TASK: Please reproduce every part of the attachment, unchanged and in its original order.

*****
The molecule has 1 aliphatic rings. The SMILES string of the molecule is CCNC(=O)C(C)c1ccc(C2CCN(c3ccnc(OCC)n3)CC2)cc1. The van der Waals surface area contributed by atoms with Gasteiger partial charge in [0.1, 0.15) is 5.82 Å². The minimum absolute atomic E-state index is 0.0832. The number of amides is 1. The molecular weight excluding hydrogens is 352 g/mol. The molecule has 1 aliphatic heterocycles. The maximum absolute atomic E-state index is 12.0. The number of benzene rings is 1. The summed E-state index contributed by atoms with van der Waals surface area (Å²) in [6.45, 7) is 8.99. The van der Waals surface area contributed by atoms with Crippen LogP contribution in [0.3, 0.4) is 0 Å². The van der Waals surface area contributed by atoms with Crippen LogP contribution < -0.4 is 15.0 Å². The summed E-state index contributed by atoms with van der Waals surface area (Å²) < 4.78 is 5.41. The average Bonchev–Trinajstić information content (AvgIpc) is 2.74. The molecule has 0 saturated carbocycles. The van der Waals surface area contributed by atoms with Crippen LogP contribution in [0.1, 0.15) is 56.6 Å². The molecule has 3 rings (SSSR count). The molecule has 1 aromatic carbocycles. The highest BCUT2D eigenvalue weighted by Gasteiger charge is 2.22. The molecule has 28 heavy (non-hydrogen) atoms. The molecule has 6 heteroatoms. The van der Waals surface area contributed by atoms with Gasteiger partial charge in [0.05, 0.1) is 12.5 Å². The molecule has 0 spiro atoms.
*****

The molecule has 1 aliphatic rings. The SMILES string of the molecule is CCNC(=O)C(C)c1ccc(C2CCN(c3ccnc(OCC)n3)CC2)cc1. The van der Waals surface area contributed by atoms with Gasteiger partial charge in [0.1, 0.15) is 5.82 Å². The minimum absolute atomic E-state index is 0.0832. The number of amides is 1. The molecular weight excluding hydrogens is 352 g/mol. The molecule has 1 aliphatic heterocycles. The maximum absolute atomic E-state index is 12.0. The number of benzene rings is 1. The summed E-state index contributed by atoms with van der Waals surface area (Å²) in [6.45, 7) is 8.99. The van der Waals surface area contributed by atoms with Crippen LogP contribution in [0.3, 0.4) is 0 Å². The van der Waals surface area contributed by atoms with Crippen LogP contribution < -0.4 is 15.0 Å². The summed E-state index contributed by atoms with van der Waals surface area (Å²) < 4.78 is 5.41. The average Bonchev–Trinajstić information content (AvgIpc) is 2.74. The molecule has 0 saturated carbocycles. The van der Waals surface area contributed by atoms with Crippen LogP contribution in [0.1, 0.15) is 56.6 Å². The molecule has 3 rings (SSSR count). The molecule has 1 aromatic carbocycles. The highest BCUT2D eigenvalue weighted by Gasteiger charge is 2.22. The molecule has 28 heavy (non-hydrogen) atoms. The molecule has 6 heteroatoms. The van der Waals surface area contributed by atoms with Gasteiger partial charge in [0.05, 0.1) is 12.5 Å². The molecule has 0 spiro atoms.